COVID-19 mitigation efforts had the potential to exacerbate loneliness among older adults, particularly for the unpartnered or childless, yet specific studies on loneliness among these groups during the COVID-19 pandemic are lacking. Using data from the Survey of Health, Ageing and Retirement in Europe (SHARE) collected before (October 2019-March 2020) and during the pandemic (June-August 2020), we examine two loneliness outcomes: (1) "have you felt lonely recently?" (both datasets) and (2) "have you felt lonelier than before the pandemic?" (2020), and examine differences by partnership and parenthood status. Before COVID-19, those who lacked one tie but had the other (unpartnered parents or partnered childless) were at highest loneliness risk. During COVID-19, unpartnered and childless-especially unpartnered-remain at higher risk for loneliness, entering loneliness, and not "exiting" loneliness. We discuss these findings in light of family norms and needs in pandemic and non-pandemic times and provide recommendations for future research. Supplementary information: The online version contains supplementary material available at 10.1007/s10433-022-00718-x.
Flowchart illustrating the number of participants and exclusion criteria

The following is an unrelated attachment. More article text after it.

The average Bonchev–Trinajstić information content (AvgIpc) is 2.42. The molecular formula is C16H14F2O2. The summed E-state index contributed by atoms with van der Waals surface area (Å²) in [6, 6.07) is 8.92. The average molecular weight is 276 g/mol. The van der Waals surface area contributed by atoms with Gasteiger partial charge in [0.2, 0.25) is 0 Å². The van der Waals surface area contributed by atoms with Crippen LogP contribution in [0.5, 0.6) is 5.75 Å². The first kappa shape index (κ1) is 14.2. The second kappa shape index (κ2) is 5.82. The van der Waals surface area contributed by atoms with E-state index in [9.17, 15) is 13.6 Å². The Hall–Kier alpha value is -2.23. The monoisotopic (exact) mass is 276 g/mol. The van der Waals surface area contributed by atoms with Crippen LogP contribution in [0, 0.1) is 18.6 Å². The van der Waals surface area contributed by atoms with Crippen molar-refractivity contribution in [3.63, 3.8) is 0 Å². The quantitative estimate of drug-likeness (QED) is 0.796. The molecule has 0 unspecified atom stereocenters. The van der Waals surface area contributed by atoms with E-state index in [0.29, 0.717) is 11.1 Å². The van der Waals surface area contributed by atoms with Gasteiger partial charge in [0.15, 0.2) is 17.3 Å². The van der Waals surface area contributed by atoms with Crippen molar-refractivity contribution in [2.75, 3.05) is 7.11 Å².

Lifelong learning offers an opportunity for mature employees to stay adept in the light of changing demands, to promote health and counteract physical and cognitive decline. This intervention study evaluates the effects of a multi-component training programme for employees aged 50+ , focussing on competence expectations, stress management, cognitive, metacognitive and psychomotoric training. Effects were evaluated in a longitudinal control group design with follow-up after six months (24 training groups, n = 247, participants per group: M = 13.04, SD = 2.44; control group, n = 199). To control for experimenter effects the same programme was administered to 6 additional groups by trained instructors (n = 54, participants per group: M = 11.83, SD = 3.37). To validate effects of the multi-component training 12 supplementary groups were included, with 4 groups each focusing on either the competence (n = 49, participants per group: M = 15.00, SD = 0.00) or cognitive (n = 43, participants per group: M = 14.25, SD = 1.50) or stress management components (n = 41, participants per group: M = 14.50, SD = 0.58). Data of 633 adults (mean age: M = 55.03, SD = 3.71 years) were analysed. Participants reported high acceptance of the programme. The multi-component training programme was effective regarding improvements in subjective health, self-concept of professional competence, self-efficacy, coping with stress and cognitive abilities with long-term effects for the latter four. Trainings administered by trained instructors had similar effects to those administered by the programme's designers. The single-component trainings led to specific effects in the focused areas, overall comparable to those of the multi-component training. Unexpectedly, cognitive effects were obtained by all single-component trainings. Subjective health and self-efficacy were only promoted by the multi-component training, indicating broader effects. The results are discussed with respect to strengths and limitations of the study, possible mechanisms underlying the effects, suggestions for further research as well as for the training's implementation in business practice.